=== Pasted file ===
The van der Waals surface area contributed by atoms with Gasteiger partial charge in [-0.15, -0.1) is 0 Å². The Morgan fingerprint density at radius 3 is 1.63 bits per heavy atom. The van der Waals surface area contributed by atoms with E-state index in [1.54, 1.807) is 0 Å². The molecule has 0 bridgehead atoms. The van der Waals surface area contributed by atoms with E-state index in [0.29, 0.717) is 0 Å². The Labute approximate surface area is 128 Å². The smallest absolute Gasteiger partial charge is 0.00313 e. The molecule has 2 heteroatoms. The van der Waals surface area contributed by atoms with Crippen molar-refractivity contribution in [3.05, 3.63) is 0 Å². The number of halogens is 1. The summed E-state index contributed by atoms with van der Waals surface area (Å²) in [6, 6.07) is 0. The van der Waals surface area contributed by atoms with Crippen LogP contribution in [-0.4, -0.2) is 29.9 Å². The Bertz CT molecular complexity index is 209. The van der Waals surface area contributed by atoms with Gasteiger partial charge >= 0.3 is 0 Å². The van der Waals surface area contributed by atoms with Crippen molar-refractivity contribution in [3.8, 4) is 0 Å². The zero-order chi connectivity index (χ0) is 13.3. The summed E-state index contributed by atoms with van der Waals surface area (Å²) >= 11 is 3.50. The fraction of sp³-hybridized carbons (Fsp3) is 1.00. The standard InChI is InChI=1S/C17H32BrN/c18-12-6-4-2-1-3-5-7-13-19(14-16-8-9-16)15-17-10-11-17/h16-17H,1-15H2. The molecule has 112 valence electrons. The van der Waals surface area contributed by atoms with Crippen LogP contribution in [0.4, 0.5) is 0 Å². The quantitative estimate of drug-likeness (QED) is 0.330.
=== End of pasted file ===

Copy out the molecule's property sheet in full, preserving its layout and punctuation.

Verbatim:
The van der Waals surface area contributed by atoms with Gasteiger partial charge in [-0.15, -0.1) is 0 Å². The Morgan fingerprint density at radius 3 is 1.63 bits per heavy atom. The van der Waals surface area contributed by atoms with E-state index in [1.54, 1.807) is 0 Å². The molecule has 0 bridgehead atoms. The van der Waals surface area contributed by atoms with E-state index in [0.29, 0.717) is 0 Å². The Labute approximate surface area is 128 Å². The smallest absolute Gasteiger partial charge is 0.00313 e. The molecule has 2 heteroatoms. The van der Waals surface area contributed by atoms with Crippen molar-refractivity contribution in [3.05, 3.63) is 0 Å². The number of halogens is 1. The summed E-state index contributed by atoms with van der Waals surface area (Å²) in [6, 6.07) is 0. The van der Waals surface area contributed by atoms with Crippen LogP contribution in [-0.4, -0.2) is 29.9 Å². The Bertz CT molecular complexity index is 209. The van der Waals surface area contributed by atoms with Gasteiger partial charge >= 0.3 is 0 Å². The van der Waals surface area contributed by atoms with Crippen molar-refractivity contribution in [3.8, 4) is 0 Å². The zero-order chi connectivity index (χ0) is 13.3. The summed E-state index contributed by atoms with van der Waals surface area (Å²) >= 11 is 3.50. The fraction of sp³-hybridized carbons (Fsp3) is 1.00. The standard InChI is InChI=1S/C17H32BrN/c18-12-6-4-2-1-3-5-7-13-19(14-16-8-9-16)15-17-10-11-17/h16-17H,1-15H2. The molecule has 112 valence electrons. The van der Waals surface area contributed by atoms with Crippen LogP contribution in [0.4, 0.5) is 0 Å². The quantitative estimate of drug-likeness (QED) is 0.330.